As applied here, the private college grant, calculated in accord with that school’s tuition cost rather than the lower tuition at a SUNY school, was sufficiently large such that setting it off against the father’s SUNY-capped contribution would result in completely negating any tuition obligation from him, while leaving the son with a substantial bill. The Third Department held that the agreement could not reasonably be interpreted to require this result; a result inconsistent with the parties’ stated desire for the son to obtain higher education and their explicit intent to contribute to this expense. [The fact that the outside scholarship was small, or was only a one-time award, would not seem to be contractual basis to benefit the parents and not the child. Either aid is to be applied first against the SUNY cap, or it isn’t.]
In view of this clearly-expressed intent, the Third Department also held that the Family Court erred in when it subtracted loans obtained by the son from the amount to be contributed by the parties. The agreement required the son to apply for “scholarships, grant money or financial aid,” but did not mention loans, nor required the son to obtain them. As repayment would be the son’s responsibility rather than that of either party, and in the absence of clear direction in the agreement, it was error to take the loans into account in calculating the parties’ obligations.
The appellate court also held that there was no error when the lower court credited the father’s already-existing child support obligation against room and board costs, but not against tuition. In the absence of specific contractual language, the availability and amount of such a credit depended “upon the facts and circumstances in the particular case, taking into account the needs of the custodial parent to maintain a household and provide certain necessaries.” Here, the agreement simply required that the amount of child support being paid by the father and the actual costs and expenses of the mother “shall be considered” — and Family Court gave due consideration to these circumstances.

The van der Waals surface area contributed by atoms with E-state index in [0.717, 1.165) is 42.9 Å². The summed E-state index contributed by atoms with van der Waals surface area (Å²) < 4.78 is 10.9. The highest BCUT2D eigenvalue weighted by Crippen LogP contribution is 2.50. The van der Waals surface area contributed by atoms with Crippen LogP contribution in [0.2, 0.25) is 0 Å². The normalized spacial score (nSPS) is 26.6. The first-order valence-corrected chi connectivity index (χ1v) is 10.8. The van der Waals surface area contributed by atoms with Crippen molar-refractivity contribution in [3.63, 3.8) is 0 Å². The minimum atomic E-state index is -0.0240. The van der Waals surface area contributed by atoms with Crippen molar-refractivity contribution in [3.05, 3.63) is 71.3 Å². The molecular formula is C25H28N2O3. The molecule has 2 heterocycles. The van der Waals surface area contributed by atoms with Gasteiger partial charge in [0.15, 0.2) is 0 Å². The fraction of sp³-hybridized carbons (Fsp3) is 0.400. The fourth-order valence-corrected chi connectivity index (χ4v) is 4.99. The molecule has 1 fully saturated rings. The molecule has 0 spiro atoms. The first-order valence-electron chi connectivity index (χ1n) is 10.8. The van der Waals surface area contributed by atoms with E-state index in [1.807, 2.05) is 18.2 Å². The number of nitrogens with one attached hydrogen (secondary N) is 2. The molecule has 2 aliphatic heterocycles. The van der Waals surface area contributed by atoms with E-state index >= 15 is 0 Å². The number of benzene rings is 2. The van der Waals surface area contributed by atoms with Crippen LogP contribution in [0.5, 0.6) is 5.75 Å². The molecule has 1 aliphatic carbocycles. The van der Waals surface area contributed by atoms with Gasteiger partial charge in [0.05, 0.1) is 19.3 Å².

Here, the child support credit was greater than half of the cost of room and board at a SUNY institution and thus, this aspect of the father’s obligation was fully satisfied. [The Court did not discuss whether the actual cost at the son’s private college was higher than the SUNY, or if so, whether applying the credit off the top of actual costs would have here led to a different result.]
The appellate court did hold that it was error to expand the father’s obligation to make contributions to expenses not specifically listed in the parents’ agreement. It was error for the Family Court to have included costs for fees, books and supplies (even if SUNY-capped), in addition to SUNY tuition. Doing so, the Third Department noted that a court must not create a new agreement for the parties under the guise of contract construction, but must instead ascertain their intent “to the extent that [they] evidenced what they intended by what they wrote.” Here, the plain language of the parties’ agreement provided that the maximum amount was to be calculated based solely upon “tuition, room and board” at a SUNY institution.
Jon Kosich, of Greenville, represented the mother. The father represented himself.